Peterson Lake Cabin was built in the 1980s and named after John Peterson, who started a placer gold mine in this area in 1900. The Peterson Lake Trail that accesses
the cabin follows a former tram route for the first 2 miles, and remnants of the tram can still be seen.
The cabin is open year-round and is one of Juneau Ranger District’s most popular backcountry rentals. This secluded retreat offers the chance to enjoy
beautiful scenery and a variety of recreational activities.
The site can be accessed by float plane or by hiking, snowshoeing or skiing 4.5 miles from the Peterson Lake Trailhead on Glacier Highway. The trail has an elevation
gain of 800 feet. Guests are responsible for their own travel arrangements and safety, and must bring several of their own amenities.
The Peterson Lake Trail is partially planked. Hikers can use this trail in warmer weather, but snowshoes and skis are ideal in winter. The trail winds through muskeg
and old-growth forest, taking hikers past waterfalls.
Cross-country skiing is good in winter, with an undeveloped trail to John Muir cabin (map and compass are recommended).
Anglers can fish for steelhead, trout, coho and pink salmon in Peterson Creek below the falls. Visitors can use the cabin’s skiff with oars, but they must bring their own flotation devices.
This 12 ft. by 14 ft. cabin is pan-abode style and sleeps six people with two single and two double bunks. The cabin also has a table and benches, a broom, a propane furnace, wood stove and splitting maul. Propane is provided for the furnace. The facility offers an accessible ramp to the cabin, a wider hardened trail connecting the cabin to the new vault toilet and float dock.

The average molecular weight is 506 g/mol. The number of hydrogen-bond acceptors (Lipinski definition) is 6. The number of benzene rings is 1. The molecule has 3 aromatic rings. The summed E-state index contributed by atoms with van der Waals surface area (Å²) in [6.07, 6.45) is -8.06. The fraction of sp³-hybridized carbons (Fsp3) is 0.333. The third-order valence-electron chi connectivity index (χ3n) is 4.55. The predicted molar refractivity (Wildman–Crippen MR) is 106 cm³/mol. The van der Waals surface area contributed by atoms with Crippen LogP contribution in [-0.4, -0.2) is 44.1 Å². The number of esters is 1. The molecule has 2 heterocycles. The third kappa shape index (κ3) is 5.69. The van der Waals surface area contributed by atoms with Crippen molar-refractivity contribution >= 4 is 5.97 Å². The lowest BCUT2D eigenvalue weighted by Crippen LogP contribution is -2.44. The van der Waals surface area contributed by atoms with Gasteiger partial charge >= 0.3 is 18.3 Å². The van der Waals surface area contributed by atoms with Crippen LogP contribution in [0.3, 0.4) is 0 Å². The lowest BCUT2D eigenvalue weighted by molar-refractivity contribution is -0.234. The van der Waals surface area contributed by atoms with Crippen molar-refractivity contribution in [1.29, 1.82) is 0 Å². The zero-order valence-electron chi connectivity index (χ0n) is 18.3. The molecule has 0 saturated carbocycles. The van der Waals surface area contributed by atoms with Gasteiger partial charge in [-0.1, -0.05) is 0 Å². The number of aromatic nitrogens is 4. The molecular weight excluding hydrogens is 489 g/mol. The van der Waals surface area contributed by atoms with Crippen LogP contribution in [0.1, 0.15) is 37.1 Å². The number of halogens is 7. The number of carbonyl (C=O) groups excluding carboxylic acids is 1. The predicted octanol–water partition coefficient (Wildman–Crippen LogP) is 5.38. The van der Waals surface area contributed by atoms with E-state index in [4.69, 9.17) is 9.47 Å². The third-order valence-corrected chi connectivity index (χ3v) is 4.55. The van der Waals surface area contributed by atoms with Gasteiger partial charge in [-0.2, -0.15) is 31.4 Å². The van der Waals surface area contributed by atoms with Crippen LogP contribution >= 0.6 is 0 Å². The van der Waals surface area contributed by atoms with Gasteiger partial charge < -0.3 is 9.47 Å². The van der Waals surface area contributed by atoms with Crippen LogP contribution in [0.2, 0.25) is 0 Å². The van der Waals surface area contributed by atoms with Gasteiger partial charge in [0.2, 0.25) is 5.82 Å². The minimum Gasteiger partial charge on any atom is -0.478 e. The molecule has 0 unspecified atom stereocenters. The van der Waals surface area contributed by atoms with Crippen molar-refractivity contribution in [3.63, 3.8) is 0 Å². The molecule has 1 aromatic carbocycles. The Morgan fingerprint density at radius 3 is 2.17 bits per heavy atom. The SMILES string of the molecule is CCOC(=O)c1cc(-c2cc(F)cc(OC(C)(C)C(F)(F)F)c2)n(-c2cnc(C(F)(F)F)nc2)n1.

A picnic table is provided on the front deck, and a cooler box for food storage is attached to the side of the cabin. A fire ring is located outside.
A dock is available for float planes and boats.
Water, firewood and electricity are not provided. Water is available from a nearby stream, but visitors should be sure to treat water before drinking or cooking
with it ( water safety tips ). It is recommended that visitors bring their own water supply.
Visitors must provide their own sleeping bags, sleeping pads, cooking stove, lanterns or flashlights, cookware, plates, utensils, food, toilet paper, garbage bags, a
fire extinguisher and fire starter. Visitors are also expected to pack out trash, empty the cabinets and clean the cabin before leaving ( click
here for more cabin details).
The cabin sits on relatively flat land covered in tall grass. The front deck of the cabin offers views of the lily pad-covered lake and the surrounding
Peterson Lake is narrow and almost a mile long. The surrounding landscape is marsh and a forest of hemlock and spruce. Distant ice-capped mountain peaks can be seen
from the lake.
Deer and black bear are common to the area ( bear safety information ). A variety of waterfowl can be seen on the lake.Peterson Lake Cabin is located 15 miles northwest of Juneau, Alaska. Year-round access is by 4.5-mile trail from Mile Marker 23.5 on Glacier Highway. Cabin can be accessed by float plane depending on conditions.
A marked skiing trail connects John Muir Cabin to Peterson Lake Cabin in the winter. A GPS or map and compass are recommended.Only one change per reservation for all Alaska cabins is allowed. Change is defined as a modification to the start or end date of the reservation; after one change has been made, if additional changes are desired, the customer must cancel the current reservation and re-book the new dates.N